By James Thompson
(Note: The Insource Group CEO James Thompson writes that Congress should address three issues that would help businesses across the country. Today’s post focuses on healthcare.)
The new 114th Congress offers an opportunity to ease the gridlock and get something accomplished for the American people. In my view, the best way is to focus on smaller pieces of legislation that can generate enough bipartisan support to pass the House and the Senate. The last several years has shown that broad sweeping legislation is too difficult to achieve within Washington’s current political climate.
Three issues are of most interest to me and, I think, other business people: healthcare, immigration and tax reform. Today we look at healthcare.
The Affordable Healthcare Act passed in 2010, but so far nothing is affordable about it for small- and medium-sized businesses like ours. This year alone our company’s healthcare premiums will increase 18 percent. The ability to manage increases like this is limited for smaller companies, whereas larger corporations have greater resources and more available options. Due to their size, big companies can self-insure and take advantage of larger risk pools that can lower premiums. Small businesses, however, have more limited risk pools to contend with and, therefore, can be subject to higher healthcare insurance costs. This issue should be fixed as Obamacare doesn’t address it.
The fate of Obamacare may rest with the Supreme Court and its pending decision on King vs. Burwell. Oral arguments start in March with a decision expected in June. At question is whether consumers can receive premium subsidies in states that aren’t operating their own healthcare exchanges, such as Texas, and instead rely on HealthCare.gov. If the court rules that those subsidies are illegal, then it is likely that millions of Americans will not be able to afford their insurance and the Obamacare system could collapse.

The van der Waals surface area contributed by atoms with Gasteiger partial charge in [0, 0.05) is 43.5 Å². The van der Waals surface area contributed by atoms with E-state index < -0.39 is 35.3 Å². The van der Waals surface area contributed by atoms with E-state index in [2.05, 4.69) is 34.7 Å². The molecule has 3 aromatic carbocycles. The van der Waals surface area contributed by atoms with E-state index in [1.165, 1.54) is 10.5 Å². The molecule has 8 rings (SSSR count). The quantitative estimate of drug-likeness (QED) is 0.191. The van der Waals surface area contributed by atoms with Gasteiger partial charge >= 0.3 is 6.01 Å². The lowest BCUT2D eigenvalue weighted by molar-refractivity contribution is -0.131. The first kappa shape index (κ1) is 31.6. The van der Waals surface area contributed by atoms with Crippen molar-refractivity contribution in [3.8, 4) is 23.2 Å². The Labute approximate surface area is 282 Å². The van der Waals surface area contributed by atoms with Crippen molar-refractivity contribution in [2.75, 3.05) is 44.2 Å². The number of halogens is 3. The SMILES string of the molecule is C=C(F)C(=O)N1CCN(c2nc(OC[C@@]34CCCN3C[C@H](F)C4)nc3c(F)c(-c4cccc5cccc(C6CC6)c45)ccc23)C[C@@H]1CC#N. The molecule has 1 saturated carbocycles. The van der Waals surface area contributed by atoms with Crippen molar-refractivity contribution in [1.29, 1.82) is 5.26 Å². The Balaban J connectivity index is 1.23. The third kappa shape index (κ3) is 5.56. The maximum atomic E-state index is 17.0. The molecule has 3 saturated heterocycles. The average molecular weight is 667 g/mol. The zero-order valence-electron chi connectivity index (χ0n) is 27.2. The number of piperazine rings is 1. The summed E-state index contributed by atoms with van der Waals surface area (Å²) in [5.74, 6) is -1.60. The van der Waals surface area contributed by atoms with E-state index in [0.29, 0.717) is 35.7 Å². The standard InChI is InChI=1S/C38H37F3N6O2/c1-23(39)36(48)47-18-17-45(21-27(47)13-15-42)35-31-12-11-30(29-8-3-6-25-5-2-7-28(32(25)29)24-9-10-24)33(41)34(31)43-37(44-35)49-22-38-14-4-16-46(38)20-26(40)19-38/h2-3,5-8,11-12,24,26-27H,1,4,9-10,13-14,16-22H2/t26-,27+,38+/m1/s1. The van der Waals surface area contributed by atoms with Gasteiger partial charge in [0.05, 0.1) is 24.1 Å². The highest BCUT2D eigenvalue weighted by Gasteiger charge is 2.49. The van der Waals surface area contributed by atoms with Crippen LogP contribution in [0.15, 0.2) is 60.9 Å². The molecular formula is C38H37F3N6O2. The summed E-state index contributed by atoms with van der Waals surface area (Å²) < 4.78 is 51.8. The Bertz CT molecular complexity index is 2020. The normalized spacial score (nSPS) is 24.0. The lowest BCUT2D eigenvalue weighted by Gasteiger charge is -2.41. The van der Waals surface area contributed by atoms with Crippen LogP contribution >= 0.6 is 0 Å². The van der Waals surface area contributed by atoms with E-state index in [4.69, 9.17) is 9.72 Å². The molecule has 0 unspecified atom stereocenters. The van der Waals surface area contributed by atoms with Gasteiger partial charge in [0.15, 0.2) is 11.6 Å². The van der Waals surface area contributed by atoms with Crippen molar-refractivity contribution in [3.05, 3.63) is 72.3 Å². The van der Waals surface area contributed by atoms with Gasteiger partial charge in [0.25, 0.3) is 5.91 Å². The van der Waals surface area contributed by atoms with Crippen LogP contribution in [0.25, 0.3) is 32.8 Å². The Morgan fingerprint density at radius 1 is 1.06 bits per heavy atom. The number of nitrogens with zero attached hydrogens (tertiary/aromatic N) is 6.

While there are those who would like to see Obamacare go away, many Americans have insurance now because of it. Depriving them of healthcare coverage could have major consequences for the 2016 elections as those stranded without insurance will tend to blame the Republicans controlling Congress.
Congress needs to be ready with an alternative plan. That plan should create a more competitive healthcare insurance marketplace that has a chance of lowering costs. One option is to offer cafeteria-style benefit packages that unbundle the current comprehensive plans so consumers can select and pay for the coverage that suits their individual needs.
(The entire letter was published in the Feb. 16, 2015, issue of the Fort Worth Business Press.)